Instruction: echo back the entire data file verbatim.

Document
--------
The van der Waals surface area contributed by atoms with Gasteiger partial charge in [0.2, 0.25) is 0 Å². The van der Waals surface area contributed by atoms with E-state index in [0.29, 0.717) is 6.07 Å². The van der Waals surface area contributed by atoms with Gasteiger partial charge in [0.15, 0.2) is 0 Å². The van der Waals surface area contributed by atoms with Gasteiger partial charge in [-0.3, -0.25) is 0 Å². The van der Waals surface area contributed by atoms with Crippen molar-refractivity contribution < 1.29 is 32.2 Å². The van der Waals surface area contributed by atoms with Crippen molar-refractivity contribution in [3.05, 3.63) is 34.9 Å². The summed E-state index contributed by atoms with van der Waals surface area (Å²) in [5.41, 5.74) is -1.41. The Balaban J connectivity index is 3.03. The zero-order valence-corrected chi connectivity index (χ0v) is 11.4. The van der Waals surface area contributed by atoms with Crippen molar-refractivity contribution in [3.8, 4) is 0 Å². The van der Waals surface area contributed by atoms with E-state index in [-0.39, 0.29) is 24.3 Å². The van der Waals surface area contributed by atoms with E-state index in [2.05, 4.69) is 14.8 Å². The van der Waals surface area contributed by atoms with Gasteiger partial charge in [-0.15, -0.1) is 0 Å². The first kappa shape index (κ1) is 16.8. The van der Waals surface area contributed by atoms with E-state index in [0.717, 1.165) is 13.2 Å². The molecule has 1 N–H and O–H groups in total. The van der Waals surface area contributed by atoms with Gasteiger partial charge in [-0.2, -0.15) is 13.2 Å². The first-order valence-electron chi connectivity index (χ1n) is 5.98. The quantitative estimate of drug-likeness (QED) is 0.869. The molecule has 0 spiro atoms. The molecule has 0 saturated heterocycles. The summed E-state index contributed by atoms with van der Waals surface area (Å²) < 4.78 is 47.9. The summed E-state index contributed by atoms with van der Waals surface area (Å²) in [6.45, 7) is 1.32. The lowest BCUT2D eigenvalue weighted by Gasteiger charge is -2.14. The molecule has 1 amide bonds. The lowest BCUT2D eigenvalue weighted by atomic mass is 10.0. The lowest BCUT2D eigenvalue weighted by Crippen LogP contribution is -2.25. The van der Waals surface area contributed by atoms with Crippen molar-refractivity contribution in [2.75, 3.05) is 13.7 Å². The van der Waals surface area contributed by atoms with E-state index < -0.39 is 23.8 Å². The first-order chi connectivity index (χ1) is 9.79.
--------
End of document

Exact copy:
The van der Waals surface area contributed by atoms with Gasteiger partial charge in [0.2, 0.25) is 0 Å². The van der Waals surface area contributed by atoms with E-state index in [0.29, 0.717) is 6.07 Å². The van der Waals surface area contributed by atoms with Gasteiger partial charge in [0.15, 0.2) is 0 Å². The van der Waals surface area contributed by atoms with Gasteiger partial charge in [-0.3, -0.25) is 0 Å². The van der Waals surface area contributed by atoms with Crippen molar-refractivity contribution < 1.29 is 32.2 Å². The van der Waals surface area contributed by atoms with Crippen molar-refractivity contribution in [3.05, 3.63) is 34.9 Å². The summed E-state index contributed by atoms with van der Waals surface area (Å²) in [5.41, 5.74) is -1.41. The Balaban J connectivity index is 3.03. The zero-order valence-corrected chi connectivity index (χ0v) is 11.4. The van der Waals surface area contributed by atoms with Crippen molar-refractivity contribution in [3.8, 4) is 0 Å². The van der Waals surface area contributed by atoms with E-state index in [-0.39, 0.29) is 24.3 Å². The van der Waals surface area contributed by atoms with E-state index in [2.05, 4.69) is 14.8 Å². The van der Waals surface area contributed by atoms with Gasteiger partial charge in [-0.15, -0.1) is 0 Å². The first kappa shape index (κ1) is 16.8. The van der Waals surface area contributed by atoms with E-state index in [0.717, 1.165) is 13.2 Å². The molecule has 1 N–H and O–H groups in total. The van der Waals surface area contributed by atoms with Gasteiger partial charge in [-0.2, -0.15) is 13.2 Å². The first-order valence-electron chi connectivity index (χ1n) is 5.98. The quantitative estimate of drug-likeness (QED) is 0.869. The molecule has 0 spiro atoms. The molecule has 0 saturated heterocycles. The summed E-state index contributed by atoms with van der Waals surface area (Å²) < 4.78 is 47.9. The summed E-state index contributed by atoms with van der Waals surface area (Å²) in [6.45, 7) is 1.32. The lowest BCUT2D eigenvalue weighted by Gasteiger charge is -2.14. The molecule has 1 amide bonds. The lowest BCUT2D eigenvalue weighted by atomic mass is 10.0. The lowest BCUT2D eigenvalue weighted by Crippen LogP contribution is -2.25. The van der Waals surface area contributed by atoms with Crippen molar-refractivity contribution in [2.75, 3.05) is 13.7 Å². The van der Waals surface area contributed by atoms with E-state index < -0.39 is 23.8 Å². The first-order chi connectivity index (χ1) is 9.79.